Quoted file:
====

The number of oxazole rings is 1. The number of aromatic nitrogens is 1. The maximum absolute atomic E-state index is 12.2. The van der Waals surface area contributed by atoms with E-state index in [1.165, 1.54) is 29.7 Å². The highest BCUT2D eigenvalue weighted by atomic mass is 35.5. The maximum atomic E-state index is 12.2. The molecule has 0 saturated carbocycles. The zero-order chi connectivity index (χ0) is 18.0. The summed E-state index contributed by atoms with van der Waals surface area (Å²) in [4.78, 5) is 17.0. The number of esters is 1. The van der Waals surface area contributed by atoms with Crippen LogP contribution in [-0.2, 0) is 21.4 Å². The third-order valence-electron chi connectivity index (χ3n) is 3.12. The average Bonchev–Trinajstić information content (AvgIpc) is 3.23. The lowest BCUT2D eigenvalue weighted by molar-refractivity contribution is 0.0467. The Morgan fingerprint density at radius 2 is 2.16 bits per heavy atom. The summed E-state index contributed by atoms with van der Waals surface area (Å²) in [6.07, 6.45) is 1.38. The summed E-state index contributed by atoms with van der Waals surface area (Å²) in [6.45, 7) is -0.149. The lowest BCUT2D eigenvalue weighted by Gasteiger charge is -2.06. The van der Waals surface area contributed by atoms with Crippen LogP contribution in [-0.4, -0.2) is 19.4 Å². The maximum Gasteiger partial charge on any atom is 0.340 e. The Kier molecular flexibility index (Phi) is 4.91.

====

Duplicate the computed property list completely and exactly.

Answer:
The number of oxazole rings is 1. The number of aromatic nitrogens is 1. The maximum absolute atomic E-state index is 12.2. The van der Waals surface area contributed by atoms with E-state index in [1.165, 1.54) is 29.7 Å². The highest BCUT2D eigenvalue weighted by atomic mass is 35.5. The maximum atomic E-state index is 12.2. The molecule has 0 saturated carbocycles. The zero-order chi connectivity index (χ0) is 18.0. The summed E-state index contributed by atoms with van der Waals surface area (Å²) in [4.78, 5) is 17.0. The number of esters is 1. The van der Waals surface area contributed by atoms with Crippen LogP contribution in [-0.2, 0) is 21.4 Å². The third-order valence-electron chi connectivity index (χ3n) is 3.12. The average Bonchev–Trinajstić information content (AvgIpc) is 3.23. The lowest BCUT2D eigenvalue weighted by molar-refractivity contribution is 0.0467. The Morgan fingerprint density at radius 2 is 2.16 bits per heavy atom. The summed E-state index contributed by atoms with van der Waals surface area (Å²) in [6.07, 6.45) is 1.38. The summed E-state index contributed by atoms with van der Waals surface area (Å²) in [6.45, 7) is -0.149. The lowest BCUT2D eigenvalue weighted by Gasteiger charge is -2.06. The van der Waals surface area contributed by atoms with Crippen LogP contribution in [-0.4, -0.2) is 19.4 Å². The maximum Gasteiger partial charge on any atom is 0.340 e. The Kier molecular flexibility index (Phi) is 4.91.